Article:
Back to Global Conversations 3.06: Patrick Robinson, Fashion Designer
How do you find meaning in the work you do and leave your mark on the world? Melissa Biggs Bradley talks with fashion designer Patrick Robinson about what it means to have a connection to the clothes we wear (and the people behind them), his journey from early days with Giorgio Armani to his sustainable brand Paskho and building a marketplace for makers across America. Plus, how to shop sustainably, break bad habits and support local communities; why travel helps unlock creativity and much more.
Patrick Robinson is a fashion designer who is creating clothes specifically meant to travel well, and travel everywhere, and he’s doing so in a sustainable manner — using less energy, less water…eco-friendly dyes and materials…while paying socially responsible wages to everyone involved, from the thread maker to the warehouse worker.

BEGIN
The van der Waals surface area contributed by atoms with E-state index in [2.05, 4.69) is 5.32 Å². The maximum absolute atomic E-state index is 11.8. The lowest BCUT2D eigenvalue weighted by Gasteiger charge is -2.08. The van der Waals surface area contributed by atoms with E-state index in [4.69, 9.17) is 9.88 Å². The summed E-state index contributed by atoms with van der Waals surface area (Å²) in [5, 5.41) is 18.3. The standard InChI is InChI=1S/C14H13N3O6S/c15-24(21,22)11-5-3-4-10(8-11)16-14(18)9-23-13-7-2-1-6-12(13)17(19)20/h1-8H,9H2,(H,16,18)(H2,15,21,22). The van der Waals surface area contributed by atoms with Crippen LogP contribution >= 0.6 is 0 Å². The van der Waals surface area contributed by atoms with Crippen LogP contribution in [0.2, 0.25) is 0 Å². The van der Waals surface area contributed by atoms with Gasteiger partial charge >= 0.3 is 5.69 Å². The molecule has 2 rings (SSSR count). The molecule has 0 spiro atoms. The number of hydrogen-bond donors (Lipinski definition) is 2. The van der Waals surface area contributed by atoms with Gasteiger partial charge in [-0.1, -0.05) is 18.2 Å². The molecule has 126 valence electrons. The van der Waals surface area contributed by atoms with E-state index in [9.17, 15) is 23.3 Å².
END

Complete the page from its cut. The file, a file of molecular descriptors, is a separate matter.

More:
If you’ve followed fashion in the last decades, you might already know his name — Patrick has worked on the prestige side of the industry, for Giorgio Armani, Anne Klein, and Perry Ellis; had his own high-fashion line; and he’s designed also for one of America’s most popular brands the Gap, where he became the creative director in 2007 and in 2010 he co-chaired the Metropolitan Museum Costume Insitute Ball with Anna Wintour.
Born in Memphis, raised in California and now based in New York, where he lives with his wife, Virginia Smith, the fashion director of Vogue, and their son, Patrick—who taught himself to make clothing patterns from newspapers at the age of 10—is a longtime fashion insider’s favorite. When he set up his current company in 2013, focusing on men’s and women’s clothes that could be worn climbing mountains and going out to dinner—”less clothing that can do more,” as he describes it — he named it Pashko. That’s Greek for passion, and for him, that’s exactly what it is.